With the professionalisation of journalism in the early 20th century came a more detached style of reporting. In effect, a deal was struck between advertisers, publishers and journalists, says New York University’s Jay Rosen. Journalists agreed not to alienate anyone so that advertisers could aim their messages at everyone. That way the publishers got a broader market and the journalists got steady jobs but gave up their voices.

Read the whole thing here.


“Gave up their voices”? Yes, indeed.

 The Way We Were
(when membership mattered most):

NGM, May 1953


The Way We Are
(as publishers chase “a broader market”):

Chris Johns & Terry Adamson celebrate NGM's new publishing partnership in the People's Republic of China. (2007)

Would a one-hour advertisement for BMW look any different than this NG Channel “documentary”?

Read the whole thing here.

Of course, as we’ve noted before, this BMW show — and the whole Ultimate Factories series — makes old-fashioned product placement look painfully naive. Why pay to appear in a few seconds of a TV show when, if your play your cards right, you can be the show?

Brand management done right

Dear John,
You seem to think that advertising, corporate sponsorships, and brand extensions
will be our Society’s salvation.

We don’t.
And we’re confident there’s another way.

Consider, for instance, the case of
Wimbledon, the oldest tennis tournament in the world….

June 27, 2011

All That Glitters Isn’t Sold:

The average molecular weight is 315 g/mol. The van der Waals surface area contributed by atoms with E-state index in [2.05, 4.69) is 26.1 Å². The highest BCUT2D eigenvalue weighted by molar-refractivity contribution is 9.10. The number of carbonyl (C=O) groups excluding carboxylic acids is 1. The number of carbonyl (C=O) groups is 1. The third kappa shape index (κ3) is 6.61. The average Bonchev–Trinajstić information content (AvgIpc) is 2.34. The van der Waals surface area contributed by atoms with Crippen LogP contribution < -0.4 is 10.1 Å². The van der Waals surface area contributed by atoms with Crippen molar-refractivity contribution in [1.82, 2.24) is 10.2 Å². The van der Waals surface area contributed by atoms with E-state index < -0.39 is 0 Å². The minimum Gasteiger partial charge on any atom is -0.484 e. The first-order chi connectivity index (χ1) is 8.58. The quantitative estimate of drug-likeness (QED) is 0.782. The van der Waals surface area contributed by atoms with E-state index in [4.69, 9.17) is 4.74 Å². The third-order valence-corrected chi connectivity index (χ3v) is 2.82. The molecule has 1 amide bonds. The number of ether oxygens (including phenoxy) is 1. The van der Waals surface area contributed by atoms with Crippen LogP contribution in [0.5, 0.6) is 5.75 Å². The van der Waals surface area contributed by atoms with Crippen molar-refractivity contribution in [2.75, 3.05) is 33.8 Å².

Wimbledon’s resistance to corporate dollars
keeps it rich

by L. Jon Wertheim

Now that Wimbledon has started at the All England Club, we are being fed the familiar images of quaintness and gentility: players walking into the arena, their all-white attire contrasting with the green of the lawns; blades of grass standing militarily upright on Centre Court and, of course, the obligatory strawberries and cream. The cameras pull back, and we see fans taking afternoon tea; and then pull farther to show Big Ben and the London skyline.

Yet for its undeniable charms, so much of Wimbledon’s real appeal stems not from what you see, but from what you don’t see. You’ll notice that there are no corporate logos splayed on the playing surface. There are zero courtside billboards or rotating signs. No luxury suites with flat screens, stocked bars and carving boards to make the actual sporting event feel like so much background hum. During breaks in the action, note that there is no music, no sponsored dot races on the scoreboard, no unnaturally peppy cheerleaders or mascots air-cannoning T-shirts provided by still another sponsor. At no time will you hear the phrase, “Brought to you by… .” …